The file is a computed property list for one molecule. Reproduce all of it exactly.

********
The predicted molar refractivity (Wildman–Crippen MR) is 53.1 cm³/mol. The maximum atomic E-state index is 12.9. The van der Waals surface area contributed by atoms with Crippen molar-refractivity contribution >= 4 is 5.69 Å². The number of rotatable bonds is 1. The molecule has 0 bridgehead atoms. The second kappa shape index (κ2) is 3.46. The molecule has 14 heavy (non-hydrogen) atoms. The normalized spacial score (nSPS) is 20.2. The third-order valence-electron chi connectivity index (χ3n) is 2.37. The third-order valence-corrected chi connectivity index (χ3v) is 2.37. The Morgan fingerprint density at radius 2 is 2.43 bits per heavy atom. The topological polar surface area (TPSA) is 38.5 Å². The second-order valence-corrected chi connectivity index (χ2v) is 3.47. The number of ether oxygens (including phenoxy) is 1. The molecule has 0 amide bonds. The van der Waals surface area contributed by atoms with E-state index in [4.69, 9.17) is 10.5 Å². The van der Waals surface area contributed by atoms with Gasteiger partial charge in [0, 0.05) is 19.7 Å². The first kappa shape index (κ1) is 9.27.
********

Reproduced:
The predicted molar refractivity (Wildman–Crippen MR) is 53.1 cm³/mol. The maximum atomic E-state index is 12.9. The van der Waals surface area contributed by atoms with Crippen molar-refractivity contribution >= 4 is 5.69 Å². The number of rotatable bonds is 1. The molecule has 0 bridgehead atoms. The second kappa shape index (κ2) is 3.46. The molecule has 14 heavy (non-hydrogen) atoms. The normalized spacial score (nSPS) is 20.2. The third-order valence-electron chi connectivity index (χ3n) is 2.37. The third-order valence-corrected chi connectivity index (χ3v) is 2.37. The Morgan fingerprint density at radius 2 is 2.43 bits per heavy atom. The topological polar surface area (TPSA) is 38.5 Å². The second-order valence-corrected chi connectivity index (χ2v) is 3.47. The number of ether oxygens (including phenoxy) is 1. The molecule has 0 amide bonds. The van der Waals surface area contributed by atoms with E-state index in [4.69, 9.17) is 10.5 Å². The van der Waals surface area contributed by atoms with Gasteiger partial charge in [0, 0.05) is 19.7 Å². The first kappa shape index (κ1) is 9.27.